Of course, not everything you buy has to be vintage – if you love something and it suits your style, go for it. But I’d hate for people to pay over the odds for something they believe to be genuine vintage only to discover it’s from Primark when it arrives.
If you’ve read the description and examined the photos provided but you’ve still got unanswered questions, perhaps about the fabric or colour or fit, it’s definitely okay to ask them.
I’d especially recommend this if you’re buying a high value item or a collector’s piece (definitely for a vintage wedding dress!) I think any decent seller should be happy to answer them.
Of course, if there are a lot of people interested it might get snapped up while you’re waiting for a response, but sometimes it’s better to be sure than to spend money on something that isn’t right for you.
Bonus tip: It’s also worth asking, if you like a particular shop, if they have a regular time/day they post new stock OR if you’re looking for a particular thing, whether they have one/can look out for it… you never know they may be just about to list the thing you’re looking for.
When you’re looking at the price of vintage items, check whether postage and packaging (P&P) is included in the price or added on at checkout.
P&P should be minimal, unless you’re buying from abroad (in which case beware the dreaded import taxes!) but if you’re buying multiple small value items from different sellers it can soon rack up and you can get a nasty surprise at checkout.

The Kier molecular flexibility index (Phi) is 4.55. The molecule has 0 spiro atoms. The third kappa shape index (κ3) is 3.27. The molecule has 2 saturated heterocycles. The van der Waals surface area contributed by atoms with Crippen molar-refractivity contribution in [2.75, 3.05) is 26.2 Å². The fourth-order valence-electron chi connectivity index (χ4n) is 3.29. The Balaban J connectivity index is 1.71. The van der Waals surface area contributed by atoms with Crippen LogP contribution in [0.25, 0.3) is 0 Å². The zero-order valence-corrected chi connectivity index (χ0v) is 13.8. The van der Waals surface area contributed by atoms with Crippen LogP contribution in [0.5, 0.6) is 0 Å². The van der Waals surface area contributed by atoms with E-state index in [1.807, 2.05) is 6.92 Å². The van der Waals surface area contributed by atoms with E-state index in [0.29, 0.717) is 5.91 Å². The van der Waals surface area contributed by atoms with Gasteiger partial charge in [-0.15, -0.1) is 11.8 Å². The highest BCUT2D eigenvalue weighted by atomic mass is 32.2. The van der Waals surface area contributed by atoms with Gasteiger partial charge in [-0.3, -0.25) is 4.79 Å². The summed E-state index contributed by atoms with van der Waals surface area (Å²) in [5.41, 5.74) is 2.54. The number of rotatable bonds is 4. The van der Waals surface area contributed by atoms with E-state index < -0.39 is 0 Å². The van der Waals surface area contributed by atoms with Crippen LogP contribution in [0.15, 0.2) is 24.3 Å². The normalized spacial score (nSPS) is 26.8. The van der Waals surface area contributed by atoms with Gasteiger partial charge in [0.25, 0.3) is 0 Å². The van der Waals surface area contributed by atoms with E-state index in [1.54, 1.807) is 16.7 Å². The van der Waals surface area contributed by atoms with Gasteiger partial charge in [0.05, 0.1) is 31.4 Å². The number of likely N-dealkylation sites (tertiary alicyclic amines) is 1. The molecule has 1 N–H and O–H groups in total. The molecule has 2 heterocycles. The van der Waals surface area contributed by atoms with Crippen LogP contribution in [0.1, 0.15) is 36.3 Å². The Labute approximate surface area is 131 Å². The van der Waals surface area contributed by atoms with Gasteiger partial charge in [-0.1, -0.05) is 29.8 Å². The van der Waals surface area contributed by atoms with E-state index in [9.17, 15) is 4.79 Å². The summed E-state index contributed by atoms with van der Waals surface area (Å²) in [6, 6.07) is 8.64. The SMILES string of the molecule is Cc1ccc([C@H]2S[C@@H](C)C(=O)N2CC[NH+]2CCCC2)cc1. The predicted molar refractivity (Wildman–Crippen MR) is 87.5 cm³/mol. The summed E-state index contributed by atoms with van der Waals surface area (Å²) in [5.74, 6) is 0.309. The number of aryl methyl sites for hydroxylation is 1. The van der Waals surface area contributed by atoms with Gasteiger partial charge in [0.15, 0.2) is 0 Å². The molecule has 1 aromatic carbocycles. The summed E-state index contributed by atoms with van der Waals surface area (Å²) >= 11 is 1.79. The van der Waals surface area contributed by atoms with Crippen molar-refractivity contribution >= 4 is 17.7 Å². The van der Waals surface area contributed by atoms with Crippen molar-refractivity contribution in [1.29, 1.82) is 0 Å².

This is most important on eBay, where once you’ve won an auction you have committed to buy an item – so check the P&P before you bid.
Check ratings and reviews
All selling platforms (apart from social media) give users the opportunity to give feedback on their buying experience, so take a look at how others have found the seller.
Do they have positive reviews and ratings or do they get a lot of complaints about slow postage and faulty items? Some people may have the odd bad review but show that they dealt with it in a positive way, so the odd dropped star might not always mean you shouldn’t buy from them – read the reviews and decide for yourself.
Check the item when you receive it
As soon as you receive your new clothes in the post, get them out and give them a good inspection. If there is anything wrong with the item, that wasn’t disclosed when you bought it, it’s best to raise it as quickly as possible.
Many sellers state that they won’t provide refunds or returns, but if something isn’t as described or is faulty then you might still want to raise it (and the seller might appreciate the chance to put it right rather than get negative feedback).
As an online buyer, you do have some rights (there’s a good article from Which here for UK readers) but these do depend on if you have bought from a business or an individual. A lot of vintage sellers tend to fall into the latter category, and if you’re not buying through a marketplace with a complaints procedure then you can have no fall back if you’re not happy with what you buy.
Remember, it’s not ASOS (or insert other online store here…)
And this is a fantastic thing, cause you’re buying a unique product from an actual person.
But if you’re new to vintage shopping it does mean you have to change your expectations a little. You won’t get the same next day delivery, packed-in-polythene, free returns experience you do with a big company.
A lot of sellers only post on certain days, or sometimes once a week if selling vintage isn’t their full-time gig, but they should usually mention this in item or shop descriptions.
I’ve had great experiences with all of the selling platforms I mentioned above… but I’ve also received goods that were crumpled, not washed and came packaged in bin bags – that’s not to say they’re not wearable, just that they needed a little TLC before I could show them off.
I hope these tips help you get started buying vintage – or find the vintage buy of your dreams.